I knew I’d be watching something sinister and probably lurid. I wasn’t sure I liked it. But I was fascinated by it. Little did I know at the time, but those cheap flicks in gray, the second features that played first in theaters – would one day be my salvation, in an unexpected way.
But at the time, I only remember the cold fear of anticipation I would feel as the credits rolled by. This world was filled with weird characters,
in big suits and hats, carrying guns for some reason. It was also populated by a string of various chorus line kickers, some with fat thighs. Bad guys galore. Everyone wanted something and they were willing to sanction any depravity, including murder.
I had no idea what the reality of North America was like. I didn’t know much about Canada, except that it was next door to the United States and might prove to be somewhat similar, although I wasn’t sure. What awaited me, I had to idea.
A New Land & The Horizon Was Unlimited
Well, as we neared the American continent, eventually the mouth of the mighty St Lawrence River came into view, and soon the right and left banks began to come together, narrowing the channel. Eventually, I had my first glimpse of the land I was going to occupy. There was the province of Quebec – I knew that much – and I have never been as impressed by land as I was on that occasion.
Now, imagine me, coming from a very dark and lonely place (as England was at the time), to this frontier of seemingly endless land in every direction, the Quaker farms with their Dutch barns, and picturesque houses that invited a sense of optimism, beyond my imagination. What I saw was the promise of a future. The endless horizon, which could barely ever be seen in England even on a good day, was awe-inspiring. And the air! I breathed in the fragrant air of Canada, and I was happy!
As we continued to sail up the St Lawrence River, Quebec City lay in front of us, and we arrived after dark (it was November). I had gone up on deck to witness this.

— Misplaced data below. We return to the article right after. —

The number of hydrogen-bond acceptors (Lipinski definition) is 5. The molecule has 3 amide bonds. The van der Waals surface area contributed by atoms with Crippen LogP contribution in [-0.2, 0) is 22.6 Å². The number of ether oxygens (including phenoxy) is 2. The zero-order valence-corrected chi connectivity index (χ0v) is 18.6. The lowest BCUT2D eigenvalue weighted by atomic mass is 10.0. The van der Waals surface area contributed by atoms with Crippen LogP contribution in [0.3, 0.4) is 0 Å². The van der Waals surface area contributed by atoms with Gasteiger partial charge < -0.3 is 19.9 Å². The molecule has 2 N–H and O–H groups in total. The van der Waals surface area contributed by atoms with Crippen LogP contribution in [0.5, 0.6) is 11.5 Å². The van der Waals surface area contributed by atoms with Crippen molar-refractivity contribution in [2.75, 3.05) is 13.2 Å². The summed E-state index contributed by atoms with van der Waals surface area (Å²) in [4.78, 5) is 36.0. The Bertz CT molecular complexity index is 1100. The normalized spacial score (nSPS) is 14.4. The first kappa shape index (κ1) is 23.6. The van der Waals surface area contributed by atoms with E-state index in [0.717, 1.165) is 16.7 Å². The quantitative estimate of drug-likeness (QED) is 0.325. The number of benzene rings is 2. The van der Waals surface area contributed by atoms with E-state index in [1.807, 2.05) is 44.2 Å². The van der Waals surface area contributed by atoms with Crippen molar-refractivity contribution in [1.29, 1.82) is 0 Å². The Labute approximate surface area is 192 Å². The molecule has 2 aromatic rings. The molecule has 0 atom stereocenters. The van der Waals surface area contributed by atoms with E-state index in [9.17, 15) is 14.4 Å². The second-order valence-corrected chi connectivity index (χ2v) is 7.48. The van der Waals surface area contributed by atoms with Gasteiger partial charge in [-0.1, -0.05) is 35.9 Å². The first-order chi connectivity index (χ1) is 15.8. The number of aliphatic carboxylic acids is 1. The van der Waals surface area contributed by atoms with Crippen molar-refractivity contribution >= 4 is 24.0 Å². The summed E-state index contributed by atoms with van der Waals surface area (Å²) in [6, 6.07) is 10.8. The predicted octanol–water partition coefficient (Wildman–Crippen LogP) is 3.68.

A woman who babysat me through the years was a seamstress and she had sewn together a jacket of some kind of rough material, lined with wool. I realized people were sort of staring at me, and then I also realized that was because I looked like a Greek sheep herder!
My nanny was a wonderful woman, whose love got me through a lot of tight spots, but her idea of what I’d need to wear in Canada was, to say the least, a little cockamamie!
That night, the massive pile of stone of the Hotel Le Chateau Frontenac appeared, emerging from the dark like some gothic cathedral on steroids.
An American car, its headlights probing the darkness, drove slowly down the ramp toward the dock. I stood mesmerized. It was a ’54 Ford – that much I knew from having studied pictures in magazines. A thrill shot through my spine! This was it! I was in North America! The air was smooth, cool, and the night was brilliant with stars! This was Canada!
We docked the following morning. If I thought QC was something, I was in for an even greater shock.
After being hustled through immigration and customs (it took until nightfall!), friends of my parents drove us to their home.
Along the way, I became almost apoplectic with joy at the flashing fluorescent signs, the hectic traffic like I’d seen in the movies, the wide streets that were straight and went on forever!
And the best part, here I was, a young stranger from a darkened land, where driving with headlights in the city was illegal, sitting in back of a Ford I’d only seen in pictures. I didn’t know which way to look.
A siren behind us, and an emergency vehicle passed us at speed. I sat up. In England, they used bells! Thrill doesn’t begin to describe my feelings.
This was America, about as close as I could get, and as we pulled into the driveway of our friends’ house, I felt like an alien from another planet. I had imagined what it would be like, but I hadn’t been prepared for such a visceral experience.
It was cozy and outlandish inside: people were gathered in the kitchen watching television. Wow! We didn’t even have a TV set. But more than that, there was something disarmingly casual about the setting. This lack of formality contrasted greatly with the “be on your best manners” attitude back in the old country. This was where I was going to stay from now on. I knew that now.
A Night At The Hotel
We weren’t staying with our friends, but in a hotel. I’d never been in anything taller than five stories. The hotel room I stayed in was possibly fifteen stories high, at a time when the only skyscrapers to be found were in North America.
When I looked down, I already knew what I’d see, but I just kept staring, because it was exactly as I’d seen it in the movies: slick, fat cars, with headlights on, cruising the streets below, in a lazy but purposeful manner, like trolling ships sounding the depths.
I have already said that I was mesmerized. Looking for another adjective, I found “transfixed.” I had trouble getting to sleep, because I heard machine gun fire during the night.
Had I imagined it? Probably not. Years later I learned that Montreal at the time was the leader in bank robberies, in all of North America. Now, if that isn’t something to excited about, I don’t know what is!
Born in Tel Aviv, Israel (when it was still Palestine, a British protectorate. I was 1 year old when we moved to England, where I grew up. At age 12, we left for Canada and I’ve lived here ever since.